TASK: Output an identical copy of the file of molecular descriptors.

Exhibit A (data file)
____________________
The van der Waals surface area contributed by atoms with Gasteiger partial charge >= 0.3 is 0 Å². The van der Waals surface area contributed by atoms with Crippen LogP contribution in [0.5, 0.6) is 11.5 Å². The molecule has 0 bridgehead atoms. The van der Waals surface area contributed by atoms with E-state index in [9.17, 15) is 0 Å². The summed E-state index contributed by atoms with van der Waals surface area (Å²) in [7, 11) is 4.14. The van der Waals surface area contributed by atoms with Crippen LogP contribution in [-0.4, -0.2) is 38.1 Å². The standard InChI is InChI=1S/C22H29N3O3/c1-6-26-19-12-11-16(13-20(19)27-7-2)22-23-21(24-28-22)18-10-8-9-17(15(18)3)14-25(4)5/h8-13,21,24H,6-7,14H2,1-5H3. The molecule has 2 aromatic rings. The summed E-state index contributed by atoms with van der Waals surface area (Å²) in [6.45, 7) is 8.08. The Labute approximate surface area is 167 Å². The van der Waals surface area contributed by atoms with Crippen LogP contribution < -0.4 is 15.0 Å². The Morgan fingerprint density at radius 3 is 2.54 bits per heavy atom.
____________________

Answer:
The van der Waals surface area contributed by atoms with Gasteiger partial charge >= 0.3 is 0 Å². The van der Waals surface area contributed by atoms with Crippen LogP contribution in [0.5, 0.6) is 11.5 Å². The molecule has 0 bridgehead atoms. The van der Waals surface area contributed by atoms with E-state index in [9.17, 15) is 0 Å². The summed E-state index contributed by atoms with van der Waals surface area (Å²) in [7, 11) is 4.14. The van der Waals surface area contributed by atoms with Crippen LogP contribution in [-0.4, -0.2) is 38.1 Å². The standard InChI is InChI=1S/C22H29N3O3/c1-6-26-19-12-11-16(13-20(19)27-7-2)22-23-21(24-28-22)18-10-8-9-17(15(18)3)14-25(4)5/h8-13,21,24H,6-7,14H2,1-5H3. The molecule has 2 aromatic rings. The summed E-state index contributed by atoms with van der Waals surface area (Å²) in [6.45, 7) is 8.08. The Labute approximate surface area is 167 Å². The van der Waals surface area contributed by atoms with Crippen LogP contribution < -0.4 is 15.0 Å². The Morgan fingerprint density at radius 3 is 2.54 bits per heavy atom.